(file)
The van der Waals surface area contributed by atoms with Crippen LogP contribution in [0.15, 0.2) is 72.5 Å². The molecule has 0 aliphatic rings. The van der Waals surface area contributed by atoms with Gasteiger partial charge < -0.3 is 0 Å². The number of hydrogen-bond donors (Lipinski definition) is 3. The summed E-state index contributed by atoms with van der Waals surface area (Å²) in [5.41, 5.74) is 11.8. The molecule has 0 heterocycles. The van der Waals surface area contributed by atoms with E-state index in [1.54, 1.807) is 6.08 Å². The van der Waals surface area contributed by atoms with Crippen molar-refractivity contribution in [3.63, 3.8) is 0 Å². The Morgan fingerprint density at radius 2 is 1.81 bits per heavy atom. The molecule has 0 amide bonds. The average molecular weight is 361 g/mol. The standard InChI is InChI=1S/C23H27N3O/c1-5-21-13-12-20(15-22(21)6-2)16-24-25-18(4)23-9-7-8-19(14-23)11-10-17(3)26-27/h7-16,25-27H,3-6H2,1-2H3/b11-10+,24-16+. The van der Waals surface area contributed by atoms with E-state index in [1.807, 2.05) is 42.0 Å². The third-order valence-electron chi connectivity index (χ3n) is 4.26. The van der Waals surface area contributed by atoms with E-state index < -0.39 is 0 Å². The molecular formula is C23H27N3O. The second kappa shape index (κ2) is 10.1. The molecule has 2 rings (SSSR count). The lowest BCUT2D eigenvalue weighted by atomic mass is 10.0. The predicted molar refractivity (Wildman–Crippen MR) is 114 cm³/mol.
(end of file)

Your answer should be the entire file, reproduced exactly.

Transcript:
The van der Waals surface area contributed by atoms with Crippen LogP contribution in [0.15, 0.2) is 72.5 Å². The molecule has 0 aliphatic rings. The van der Waals surface area contributed by atoms with Gasteiger partial charge < -0.3 is 0 Å². The number of hydrogen-bond donors (Lipinski definition) is 3. The summed E-state index contributed by atoms with van der Waals surface area (Å²) in [5.41, 5.74) is 11.8. The molecule has 0 heterocycles. The van der Waals surface area contributed by atoms with E-state index in [1.54, 1.807) is 6.08 Å². The van der Waals surface area contributed by atoms with Crippen molar-refractivity contribution in [3.63, 3.8) is 0 Å². The Morgan fingerprint density at radius 2 is 1.81 bits per heavy atom. The molecule has 0 amide bonds. The average molecular weight is 361 g/mol. The standard InChI is InChI=1S/C23H27N3O/c1-5-21-13-12-20(15-22(21)6-2)16-24-25-18(4)23-9-7-8-19(14-23)11-10-17(3)26-27/h7-16,25-27H,3-6H2,1-2H3/b11-10+,24-16+. The van der Waals surface area contributed by atoms with E-state index in [1.807, 2.05) is 42.0 Å². The third-order valence-electron chi connectivity index (χ3n) is 4.26. The van der Waals surface area contributed by atoms with E-state index < -0.39 is 0 Å². The molecular formula is C23H27N3O. The second kappa shape index (κ2) is 10.1. The molecule has 2 rings (SSSR count). The lowest BCUT2D eigenvalue weighted by atomic mass is 10.0. The predicted molar refractivity (Wildman–Crippen MR) is 114 cm³/mol.